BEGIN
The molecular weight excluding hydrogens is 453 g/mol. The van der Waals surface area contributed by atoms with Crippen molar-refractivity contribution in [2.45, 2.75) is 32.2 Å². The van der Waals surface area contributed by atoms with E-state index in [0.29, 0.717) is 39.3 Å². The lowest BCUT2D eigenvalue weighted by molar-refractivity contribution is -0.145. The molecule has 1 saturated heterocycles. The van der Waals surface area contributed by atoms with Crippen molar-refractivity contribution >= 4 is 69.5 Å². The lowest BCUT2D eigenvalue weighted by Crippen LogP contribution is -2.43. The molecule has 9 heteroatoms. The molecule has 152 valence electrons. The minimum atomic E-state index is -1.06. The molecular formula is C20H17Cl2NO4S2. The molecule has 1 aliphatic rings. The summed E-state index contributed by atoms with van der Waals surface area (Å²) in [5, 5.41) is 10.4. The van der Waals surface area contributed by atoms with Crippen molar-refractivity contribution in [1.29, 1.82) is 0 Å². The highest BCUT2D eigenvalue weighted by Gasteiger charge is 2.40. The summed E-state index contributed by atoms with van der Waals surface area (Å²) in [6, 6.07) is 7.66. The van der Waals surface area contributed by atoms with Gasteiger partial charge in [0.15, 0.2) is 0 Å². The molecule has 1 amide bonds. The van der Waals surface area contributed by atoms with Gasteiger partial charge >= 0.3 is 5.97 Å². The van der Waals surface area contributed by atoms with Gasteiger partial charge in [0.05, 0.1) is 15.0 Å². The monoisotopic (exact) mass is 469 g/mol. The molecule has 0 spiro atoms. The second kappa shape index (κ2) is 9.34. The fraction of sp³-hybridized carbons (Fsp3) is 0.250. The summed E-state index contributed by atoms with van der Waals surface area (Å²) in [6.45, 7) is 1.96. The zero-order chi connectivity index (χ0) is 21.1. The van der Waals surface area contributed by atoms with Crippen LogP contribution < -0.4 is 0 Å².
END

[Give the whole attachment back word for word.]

The molecular weight excluding hydrogens is 453 g/mol. The van der Waals surface area contributed by atoms with Crippen molar-refractivity contribution in [2.45, 2.75) is 32.2 Å². The van der Waals surface area contributed by atoms with E-state index in [0.29, 0.717) is 39.3 Å². The lowest BCUT2D eigenvalue weighted by molar-refractivity contribution is -0.145. The molecule has 1 saturated heterocycles. The van der Waals surface area contributed by atoms with Crippen molar-refractivity contribution >= 4 is 69.5 Å². The lowest BCUT2D eigenvalue weighted by Crippen LogP contribution is -2.43. The molecule has 9 heteroatoms. The molecule has 152 valence electrons. The minimum atomic E-state index is -1.06. The molecular formula is C20H17Cl2NO4S2. The molecule has 1 aliphatic rings. The summed E-state index contributed by atoms with van der Waals surface area (Å²) in [5, 5.41) is 10.4. The van der Waals surface area contributed by atoms with Crippen molar-refractivity contribution in [1.29, 1.82) is 0 Å². The highest BCUT2D eigenvalue weighted by Gasteiger charge is 2.40. The summed E-state index contributed by atoms with van der Waals surface area (Å²) in [6, 6.07) is 7.66. The van der Waals surface area contributed by atoms with Gasteiger partial charge in [0.15, 0.2) is 0 Å². The molecule has 1 amide bonds. The van der Waals surface area contributed by atoms with Gasteiger partial charge >= 0.3 is 5.97 Å². The van der Waals surface area contributed by atoms with Gasteiger partial charge in [0.05, 0.1) is 15.0 Å². The monoisotopic (exact) mass is 469 g/mol. The molecule has 0 spiro atoms. The second kappa shape index (κ2) is 9.34. The fraction of sp³-hybridized carbons (Fsp3) is 0.250. The summed E-state index contributed by atoms with van der Waals surface area (Å²) in [6.45, 7) is 1.96. The zero-order chi connectivity index (χ0) is 21.1. The van der Waals surface area contributed by atoms with Crippen LogP contribution < -0.4 is 0 Å².